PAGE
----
Writing is 1 Percent Inspiration, and 99 Percent Elimination

February 28th, 2018

"It is my ambition to say in ten sentences what others say in a whole book."

Last week's Darling in the Swimsuit episode gave me ample time to stop and think about all the biovating that people have been doing over that series. That in itself is nothing new, and believe me, I understand the urge. That is what blogging is all about. You're given a thing, and then you spew out some flavor of reaction or deep thoughts on it. Japanese media, for whatever reason, veers towards inane, repetitive, long-winded, and repetitive. You can only stare into the void for so long before you start getting distinctly void-like in return. And set the kind of people who blog or write long forum posts free on something? Psh. Of course you're going to get a spontaneous recitation of a hundred different versions of "this is totally a deep dive into codependency." Yeah, that and every single other magical girlfriend thing ever made.

The urge to apply greater meaning to something about driving moaning teenage girls by the ass might be great, but resist! I keep seeing it happen, even when there's absolutely nothing there at all. I can't remember if it was this season or last, but I remember being pointed towards a particularly bloated 'breakdown' of a first episode, singing its glory about how it exemplified the three act structure, which is the stick-in-the-ass way of saying "it had a start, middle, and end." Act one is that a girl wanted something. Act two is that she struggled against her insecurity when an opportunity to do it presented itself. Act three is that she tried to get it, and did. Which I think really helps demonstrate both why I can't remember what show they were talking about, and how you can turn goddamned anything into a two thousand word essay. And believe me, the irony here of me then writing about it is not lost on me.

Instead of taking a deeper dive on all the parts of the actual three act structure that were lost in that translation, let's look at a different way to structure an episode that I see in Western media all the time, but see only rarely in Japanese. X wants a thing. X gets the thing, but it doesn't make them happy. X realizes what they really wanted all along and achieves that. There are probably hundreds of thousands of sitcom episodes out there with this exact structure, to say nothing of the chick flicks to which this is the holy bible. An inciting event leads to the conscious desire. Conscious desire is pursued and achieved, but it's hollow. In the face of adversity, they cling to it even stronger, but in doing so, they have an epiphany about their true, unconscious desire, allowing them to return, with greater understanding of themselves.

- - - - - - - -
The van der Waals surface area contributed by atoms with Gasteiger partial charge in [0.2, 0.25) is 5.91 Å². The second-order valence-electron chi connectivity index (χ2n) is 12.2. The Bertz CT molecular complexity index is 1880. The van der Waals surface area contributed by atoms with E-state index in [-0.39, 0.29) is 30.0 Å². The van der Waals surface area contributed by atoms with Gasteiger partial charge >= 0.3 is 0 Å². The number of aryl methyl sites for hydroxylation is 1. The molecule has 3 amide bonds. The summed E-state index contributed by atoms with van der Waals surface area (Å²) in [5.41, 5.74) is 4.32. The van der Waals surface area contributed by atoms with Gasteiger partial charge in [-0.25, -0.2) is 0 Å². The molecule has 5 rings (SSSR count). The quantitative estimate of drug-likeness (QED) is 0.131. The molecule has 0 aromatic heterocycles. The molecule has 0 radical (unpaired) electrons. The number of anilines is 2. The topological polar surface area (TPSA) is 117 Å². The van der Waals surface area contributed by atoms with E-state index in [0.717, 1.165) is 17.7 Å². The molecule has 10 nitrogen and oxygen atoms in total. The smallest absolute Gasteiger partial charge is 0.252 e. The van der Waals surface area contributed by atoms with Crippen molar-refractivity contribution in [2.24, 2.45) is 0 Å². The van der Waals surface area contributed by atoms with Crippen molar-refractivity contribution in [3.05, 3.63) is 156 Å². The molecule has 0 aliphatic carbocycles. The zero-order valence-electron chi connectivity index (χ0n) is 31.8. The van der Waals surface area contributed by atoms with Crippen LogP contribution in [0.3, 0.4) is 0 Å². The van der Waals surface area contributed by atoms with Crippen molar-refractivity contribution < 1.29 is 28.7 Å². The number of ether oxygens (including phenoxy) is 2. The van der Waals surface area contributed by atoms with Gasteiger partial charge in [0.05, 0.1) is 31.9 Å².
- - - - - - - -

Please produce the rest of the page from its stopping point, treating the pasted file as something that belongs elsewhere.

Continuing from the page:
I'm not sure I can even remember the last time I saw a genuine epiphany period in anime. Not just a twist or a reveal, but an actual realization from a character that changes them, even if just in the moment. Possibly because it involves changing a character, which as we know, is anathema. You'd think that kind of structure would be perfect for a show like Darling in the Frankfurter. I kind of feel like visual novels are a little more resitant to it, but it could just be personal bias talking. Galaxy Angel, Duel Savior, and Prism Ark immediately come to mind as games where almost every character had at least something that would scrape the bare minimum, but they're also structured for it with each introductory chapter specifically dedicated to such. They're also ancient at this point, and I'm not sure how relevant they are anymore to the direction Japanese writing has gone in over the past decade.

Baldr Sky, on the other hand, was especially godawful at that (leave me alone for always bringing it up, I spent two years on it and it's the last thing I worked on), especially since every damn 'relationship' exists in flashbacks, so the main difference between routes is which girl Kou goes "Wait, I was actually in love with X all along." You'd think, especially after Baldr Force, that it might be building up to some kind of (still not insightful) observation about how Kou becomes a completely different person depending on what set of memories he has, but you'd be completely mistaken. If anything, it pushes a narrative completely opposite to that. Mostly though, it's totally oblivious.

Anyway, the epiphany is such a staple of Western media, to the extent that some shows were all but based around it (eg Scrubs or Brooklyn Nine-Nine), and yet we're lucky if a show gets beyond "I care about my friends!" or "I do love the other main character!" That's far from the only way to write a compelling story, but it provides a nice little Hero's Journey, complete with returning to the starting point, something you'd think Japanese media would be all about. And with those thoughts having run their course, a mere three weeks of personal biovating left for this season!

Posted in Unimportant Crap | 4 Comments »

4 Shouts From the Peanut Gallery

  • Dave Baranyi says:

    Not every story needs to be Saul on the Road to Damascus, but maybe it shows up more in Western entertainment simply because of the 2K years of influence of Christianity on Western culture.

    Maybe there is no equivalent in Japanese history/culture.

    I don’t know enough about Japanese Buddhism, let alone Shintoism – maybe their influence on Japanese history/culture is a driving force in the direction that Japanese media take.

  • Tiresias says:

    Having a Three Act Structure is considered an accomplishment now?

    What. The. Fuck.

  • Anonymous says:

    Where do you get all the sprite art for these posts? I love sprite art and want to start my own collection.

    • Aroduc says:

      Google? Around? I don’t know. I have to find a new reservoir each time I get the urge to accumulate more.